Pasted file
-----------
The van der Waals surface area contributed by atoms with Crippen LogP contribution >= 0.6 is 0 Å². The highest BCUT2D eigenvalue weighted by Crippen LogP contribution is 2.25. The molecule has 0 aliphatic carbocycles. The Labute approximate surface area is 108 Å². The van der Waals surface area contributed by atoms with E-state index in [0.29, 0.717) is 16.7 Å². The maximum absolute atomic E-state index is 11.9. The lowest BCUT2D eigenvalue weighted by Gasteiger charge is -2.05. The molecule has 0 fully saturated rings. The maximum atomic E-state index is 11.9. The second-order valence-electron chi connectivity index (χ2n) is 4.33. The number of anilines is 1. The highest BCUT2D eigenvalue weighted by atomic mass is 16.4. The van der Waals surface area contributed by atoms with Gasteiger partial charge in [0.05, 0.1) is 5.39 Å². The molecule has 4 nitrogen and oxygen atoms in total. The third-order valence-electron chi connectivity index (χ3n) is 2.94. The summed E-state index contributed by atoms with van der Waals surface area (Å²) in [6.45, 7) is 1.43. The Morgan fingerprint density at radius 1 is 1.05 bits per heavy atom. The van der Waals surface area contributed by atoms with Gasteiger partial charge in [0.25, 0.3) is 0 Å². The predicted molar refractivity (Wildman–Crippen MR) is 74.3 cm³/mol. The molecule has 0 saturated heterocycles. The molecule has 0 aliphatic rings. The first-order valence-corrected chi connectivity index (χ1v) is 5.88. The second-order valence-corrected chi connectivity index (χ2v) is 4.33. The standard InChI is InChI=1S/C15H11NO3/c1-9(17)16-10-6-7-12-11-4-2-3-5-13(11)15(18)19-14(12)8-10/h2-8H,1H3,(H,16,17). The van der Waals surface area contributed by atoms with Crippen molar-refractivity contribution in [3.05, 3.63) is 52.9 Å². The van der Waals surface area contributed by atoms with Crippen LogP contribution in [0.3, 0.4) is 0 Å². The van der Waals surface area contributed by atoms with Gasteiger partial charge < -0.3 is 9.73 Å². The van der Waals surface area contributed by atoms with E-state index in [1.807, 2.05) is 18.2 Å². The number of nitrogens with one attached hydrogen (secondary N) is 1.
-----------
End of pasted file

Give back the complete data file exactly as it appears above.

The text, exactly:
The van der Waals surface area contributed by atoms with Crippen LogP contribution >= 0.6 is 0 Å². The highest BCUT2D eigenvalue weighted by Crippen LogP contribution is 2.25. The molecule has 0 aliphatic carbocycles. The Labute approximate surface area is 108 Å². The van der Waals surface area contributed by atoms with E-state index in [0.29, 0.717) is 16.7 Å². The maximum absolute atomic E-state index is 11.9. The lowest BCUT2D eigenvalue weighted by Gasteiger charge is -2.05. The molecule has 0 fully saturated rings. The maximum atomic E-state index is 11.9. The second-order valence-electron chi connectivity index (χ2n) is 4.33. The number of anilines is 1. The highest BCUT2D eigenvalue weighted by atomic mass is 16.4. The van der Waals surface area contributed by atoms with Gasteiger partial charge in [0.05, 0.1) is 5.39 Å². The molecule has 4 nitrogen and oxygen atoms in total. The third-order valence-electron chi connectivity index (χ3n) is 2.94. The summed E-state index contributed by atoms with van der Waals surface area (Å²) in [6.45, 7) is 1.43. The Morgan fingerprint density at radius 1 is 1.05 bits per heavy atom. The van der Waals surface area contributed by atoms with Gasteiger partial charge in [0.25, 0.3) is 0 Å². The predicted molar refractivity (Wildman–Crippen MR) is 74.3 cm³/mol. The molecule has 0 saturated heterocycles. The molecule has 0 aliphatic rings. The first-order valence-corrected chi connectivity index (χ1v) is 5.88. The second-order valence-corrected chi connectivity index (χ2v) is 4.33. The standard InChI is InChI=1S/C15H11NO3/c1-9(17)16-10-6-7-12-11-4-2-3-5-13(11)15(18)19-14(12)8-10/h2-8H,1H3,(H,16,17). The van der Waals surface area contributed by atoms with Crippen molar-refractivity contribution in [3.05, 3.63) is 52.9 Å². The van der Waals surface area contributed by atoms with Crippen LogP contribution in [0.3, 0.4) is 0 Å². The van der Waals surface area contributed by atoms with Gasteiger partial charge < -0.3 is 9.73 Å². The van der Waals surface area contributed by atoms with E-state index in [1.807, 2.05) is 18.2 Å². The number of nitrogens with one attached hydrogen (secondary N) is 1.